Music interview: Lloyd Cole

Lloyd Cole. Picture: Julien Bourgeois
Lloyd Cole. Picture: Julien Bourgeois
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Springing to fame in the mid-1980s with his band The Commotions, Lloyd Cole quickly won a reputation as one of his era’s outstanding songwriters.

Following a string of hits including Perfect Skin, Forest Fire, Lost Weekend and Are You Ready To Be Heartbroken?, the group split up in 1989 and Cole left Britain for the USA, where he has made more than a dozen solo albums over the last 25 years.

On his forthcoming tour he’ll be taking a rare delve into his earliest work – a decision, he says, prompted by the success of last year’s box set Lloyd Cole and the Commotions Collected Recordings 1983-1989 which received “universal warmth and acclaim, and sold out far more quickly than UMG anticipated”.

A second box “is in the works” for September release, which will will span 1989–1996, Cole’s first four solo albums, the lost fifth album, plus rarities and videos.

“These boxes are a lot of work, much of which can only be done by me,” says the 55-year-old singer-songwriter. “I must revisit and rediscover material. I am necessarily in retrospective mode. I have decided to embrace it.

“In 2016 all of my set lists will be comprise material from 1983–1996 only. Most of my concerts will be acoustic affairs but there will be some band performances. The Leopards are reconvening to join me at Rewind in August, with more shows are being discussed.

Lloyd Cole. Picture: Jayjay Robertson

Lloyd Cole. Picture: Jayjay Robertson

“Once the world has seen the Retrospective Show I will resume my work as a contemporary artist.”

Back in the 80s Cole was at the forefront of introducing a more literary sensibility to British guitar pop in the 1980s. But he refutes the idea that he and The Commotions were swimming against the tide.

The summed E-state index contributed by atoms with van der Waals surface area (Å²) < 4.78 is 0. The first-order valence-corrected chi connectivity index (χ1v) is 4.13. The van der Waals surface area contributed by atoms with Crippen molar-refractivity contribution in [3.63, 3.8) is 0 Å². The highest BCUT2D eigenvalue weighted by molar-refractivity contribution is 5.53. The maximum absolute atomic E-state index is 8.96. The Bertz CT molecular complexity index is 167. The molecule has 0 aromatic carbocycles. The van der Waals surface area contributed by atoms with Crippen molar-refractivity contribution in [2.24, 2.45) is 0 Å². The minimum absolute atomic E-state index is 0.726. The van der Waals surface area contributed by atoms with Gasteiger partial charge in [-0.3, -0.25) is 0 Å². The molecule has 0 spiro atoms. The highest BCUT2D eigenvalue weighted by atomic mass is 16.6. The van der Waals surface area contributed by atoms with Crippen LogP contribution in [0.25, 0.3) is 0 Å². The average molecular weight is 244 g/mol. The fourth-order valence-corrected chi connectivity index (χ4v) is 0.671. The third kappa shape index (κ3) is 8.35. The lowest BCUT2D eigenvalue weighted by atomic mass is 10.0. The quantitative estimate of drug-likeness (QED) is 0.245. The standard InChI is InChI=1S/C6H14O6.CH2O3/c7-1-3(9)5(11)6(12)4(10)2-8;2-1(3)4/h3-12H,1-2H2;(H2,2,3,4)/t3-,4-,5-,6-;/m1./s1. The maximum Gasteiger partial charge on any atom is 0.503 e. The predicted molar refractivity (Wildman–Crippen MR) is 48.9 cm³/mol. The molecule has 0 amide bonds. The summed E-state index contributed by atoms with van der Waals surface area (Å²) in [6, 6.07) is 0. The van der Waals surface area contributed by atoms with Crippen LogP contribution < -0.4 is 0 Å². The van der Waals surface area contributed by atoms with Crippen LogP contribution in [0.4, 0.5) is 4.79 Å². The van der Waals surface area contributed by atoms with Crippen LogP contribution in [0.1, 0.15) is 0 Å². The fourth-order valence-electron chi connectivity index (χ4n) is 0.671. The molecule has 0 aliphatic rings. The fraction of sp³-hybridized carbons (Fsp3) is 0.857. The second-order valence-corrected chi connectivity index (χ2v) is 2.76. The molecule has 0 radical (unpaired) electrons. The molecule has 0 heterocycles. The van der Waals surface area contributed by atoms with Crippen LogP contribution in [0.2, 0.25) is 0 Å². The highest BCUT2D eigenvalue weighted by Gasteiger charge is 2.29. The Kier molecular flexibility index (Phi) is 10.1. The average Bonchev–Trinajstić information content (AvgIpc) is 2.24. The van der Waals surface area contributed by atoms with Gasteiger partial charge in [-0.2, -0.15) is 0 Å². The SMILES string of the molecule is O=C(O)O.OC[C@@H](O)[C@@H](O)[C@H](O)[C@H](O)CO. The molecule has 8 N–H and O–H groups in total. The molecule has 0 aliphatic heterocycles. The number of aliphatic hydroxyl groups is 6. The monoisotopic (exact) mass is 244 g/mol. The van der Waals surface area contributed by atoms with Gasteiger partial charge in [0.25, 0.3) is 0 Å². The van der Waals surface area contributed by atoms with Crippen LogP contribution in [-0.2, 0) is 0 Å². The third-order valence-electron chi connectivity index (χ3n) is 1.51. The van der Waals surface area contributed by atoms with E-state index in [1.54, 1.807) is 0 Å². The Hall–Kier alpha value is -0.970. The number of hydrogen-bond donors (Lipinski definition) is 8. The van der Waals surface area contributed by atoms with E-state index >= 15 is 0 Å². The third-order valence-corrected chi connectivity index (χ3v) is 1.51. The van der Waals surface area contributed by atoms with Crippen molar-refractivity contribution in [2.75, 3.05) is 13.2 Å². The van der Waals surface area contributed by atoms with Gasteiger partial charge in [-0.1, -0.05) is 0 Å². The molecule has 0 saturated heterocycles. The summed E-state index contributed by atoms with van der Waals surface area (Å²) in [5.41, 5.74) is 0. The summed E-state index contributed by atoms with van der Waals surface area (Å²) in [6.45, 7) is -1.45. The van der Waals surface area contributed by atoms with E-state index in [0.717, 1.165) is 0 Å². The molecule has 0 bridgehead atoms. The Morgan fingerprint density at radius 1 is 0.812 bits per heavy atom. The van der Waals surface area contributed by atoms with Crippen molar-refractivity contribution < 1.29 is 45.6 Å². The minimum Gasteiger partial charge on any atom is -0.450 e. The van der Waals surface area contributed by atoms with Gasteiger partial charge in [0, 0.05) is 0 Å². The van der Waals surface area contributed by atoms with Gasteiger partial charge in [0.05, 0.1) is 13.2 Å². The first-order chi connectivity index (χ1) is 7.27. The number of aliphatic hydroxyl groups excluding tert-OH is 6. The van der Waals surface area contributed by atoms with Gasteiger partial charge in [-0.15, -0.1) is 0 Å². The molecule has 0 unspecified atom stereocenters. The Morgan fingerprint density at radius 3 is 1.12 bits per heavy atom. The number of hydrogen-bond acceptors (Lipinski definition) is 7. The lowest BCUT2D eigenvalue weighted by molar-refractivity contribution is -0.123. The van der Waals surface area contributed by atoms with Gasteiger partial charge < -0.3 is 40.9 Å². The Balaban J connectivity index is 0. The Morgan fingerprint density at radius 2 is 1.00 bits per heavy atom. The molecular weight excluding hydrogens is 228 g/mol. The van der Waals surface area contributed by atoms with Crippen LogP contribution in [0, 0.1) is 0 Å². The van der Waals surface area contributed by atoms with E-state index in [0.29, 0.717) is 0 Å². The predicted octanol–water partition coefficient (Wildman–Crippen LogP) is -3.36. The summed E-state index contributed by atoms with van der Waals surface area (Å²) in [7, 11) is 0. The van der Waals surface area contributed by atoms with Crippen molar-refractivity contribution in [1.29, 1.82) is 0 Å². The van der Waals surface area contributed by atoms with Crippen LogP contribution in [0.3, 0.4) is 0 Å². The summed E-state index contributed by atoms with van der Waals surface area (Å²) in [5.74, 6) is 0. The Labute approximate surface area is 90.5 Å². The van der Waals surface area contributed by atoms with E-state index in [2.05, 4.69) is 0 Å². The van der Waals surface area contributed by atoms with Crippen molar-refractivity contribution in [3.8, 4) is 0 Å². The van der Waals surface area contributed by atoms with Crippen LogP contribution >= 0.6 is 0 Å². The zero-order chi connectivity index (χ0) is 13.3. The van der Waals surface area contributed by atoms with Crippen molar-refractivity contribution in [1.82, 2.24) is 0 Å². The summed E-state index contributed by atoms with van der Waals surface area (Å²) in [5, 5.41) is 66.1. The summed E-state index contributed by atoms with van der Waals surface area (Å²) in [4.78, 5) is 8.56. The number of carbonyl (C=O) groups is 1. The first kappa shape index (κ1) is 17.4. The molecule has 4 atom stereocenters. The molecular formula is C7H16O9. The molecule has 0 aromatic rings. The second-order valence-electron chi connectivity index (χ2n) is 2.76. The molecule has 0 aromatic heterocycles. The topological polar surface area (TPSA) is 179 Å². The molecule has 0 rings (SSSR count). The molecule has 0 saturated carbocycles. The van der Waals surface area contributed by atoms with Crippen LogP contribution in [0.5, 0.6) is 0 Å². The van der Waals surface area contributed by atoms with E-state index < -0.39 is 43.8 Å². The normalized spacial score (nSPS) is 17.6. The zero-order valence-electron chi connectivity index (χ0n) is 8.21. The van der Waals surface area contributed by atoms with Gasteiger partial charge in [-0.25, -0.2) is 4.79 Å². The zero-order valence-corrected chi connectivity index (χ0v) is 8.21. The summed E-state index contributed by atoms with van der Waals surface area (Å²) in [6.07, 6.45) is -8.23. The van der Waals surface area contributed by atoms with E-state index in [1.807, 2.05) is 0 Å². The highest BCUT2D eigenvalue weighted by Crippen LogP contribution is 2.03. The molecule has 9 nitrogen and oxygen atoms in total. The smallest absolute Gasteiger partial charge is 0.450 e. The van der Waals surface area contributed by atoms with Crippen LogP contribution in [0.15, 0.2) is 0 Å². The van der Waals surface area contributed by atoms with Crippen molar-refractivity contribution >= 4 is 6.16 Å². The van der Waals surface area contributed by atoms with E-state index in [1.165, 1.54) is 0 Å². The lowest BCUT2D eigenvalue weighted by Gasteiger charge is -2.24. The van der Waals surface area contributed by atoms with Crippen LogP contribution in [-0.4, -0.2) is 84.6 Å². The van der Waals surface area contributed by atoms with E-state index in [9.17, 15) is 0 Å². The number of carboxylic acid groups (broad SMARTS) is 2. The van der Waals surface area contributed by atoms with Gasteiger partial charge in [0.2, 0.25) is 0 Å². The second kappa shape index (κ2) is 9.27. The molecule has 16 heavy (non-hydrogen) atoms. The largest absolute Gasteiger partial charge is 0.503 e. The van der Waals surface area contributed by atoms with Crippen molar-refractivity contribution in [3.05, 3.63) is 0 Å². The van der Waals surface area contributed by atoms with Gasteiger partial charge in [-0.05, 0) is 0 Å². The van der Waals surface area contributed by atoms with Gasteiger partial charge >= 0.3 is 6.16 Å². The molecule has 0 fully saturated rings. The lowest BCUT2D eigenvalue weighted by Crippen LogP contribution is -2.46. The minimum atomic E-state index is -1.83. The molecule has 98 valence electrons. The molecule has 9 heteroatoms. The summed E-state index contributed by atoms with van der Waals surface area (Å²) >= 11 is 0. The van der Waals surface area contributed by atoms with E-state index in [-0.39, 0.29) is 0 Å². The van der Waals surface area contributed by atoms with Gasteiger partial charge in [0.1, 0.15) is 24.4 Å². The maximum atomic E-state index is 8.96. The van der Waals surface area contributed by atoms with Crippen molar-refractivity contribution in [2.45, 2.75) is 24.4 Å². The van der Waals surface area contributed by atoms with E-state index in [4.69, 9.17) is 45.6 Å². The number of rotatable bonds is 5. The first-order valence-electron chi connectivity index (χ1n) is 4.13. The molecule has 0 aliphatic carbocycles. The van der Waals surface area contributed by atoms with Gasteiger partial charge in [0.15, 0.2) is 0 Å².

“No, we loved Soft Cell and ABC, we just somehow or other became a guitar band. Probably because Neil [Clark] had such a great style.”

When to came to dealing with the trappings of success, Cole says: “We were very lucky to have a great lawyer so all that stuff was better than for most.

“The Smash Hits stuff was great fun. I complained about having no privacy but I was a stupid 23-year-old. I wanted to be famous, and that goes with the territory. I’m sure I knew that in the back of my mind.”

Upon its release in 1984, Rattlesnakes rapidly attained the status of a classic debut album. Cole remembers the band were confident that that they had a strong batch of songs before they entered the studio with Paul Hardiman to record it. “But maybe not that confident,” he says.

The sessions for its successor, Easy Pieces, were more difficult, with Hardiman being sacked by their record label and Madness producers Clive Langer and Alan Winstanley drafted in to replace him. In retrospect Cole says he wishes they had stood your ground more and not been rushed into it by Polydor but adds wryly: “We got very handsomely rewarded for making the Christmas 1995 release.”

The Commotions’s final album, Mainstream, might have contained some of their best songs but by the time of its release in 1987 the seeds of the band’s destruction had been sown. Cole admits he was conscious at the time that the group had run its course, explaining: “It took all the energy we had left to make it. I think once it was finished I wasn’t the only one who had run out of whatever it was that we needed to have to remain a band.”

When it comes to which of his solo albums do you feel proudest of, he says: “I’m not proud of my work. I don’t like that idea.

“The albums I’m fondest of are all the ones which were either starting out or starting over, Rattlesnakes, the first solo album, Music in a Foreign Language [from 2003] and Standards [from 2013].”

Lloyd Cole and The Leopards play at Holmfirth Picturedrome on August 18 and at Leeds City Varieties on October 9. For details visit http://www.picturedrome.net/tickets/Lloyd%20Cole/20160818.htm or https://www.cityvarieties.co.uk/Online/default.asp

For more on Lloyd Cole visit http://www.lloydcole.com/

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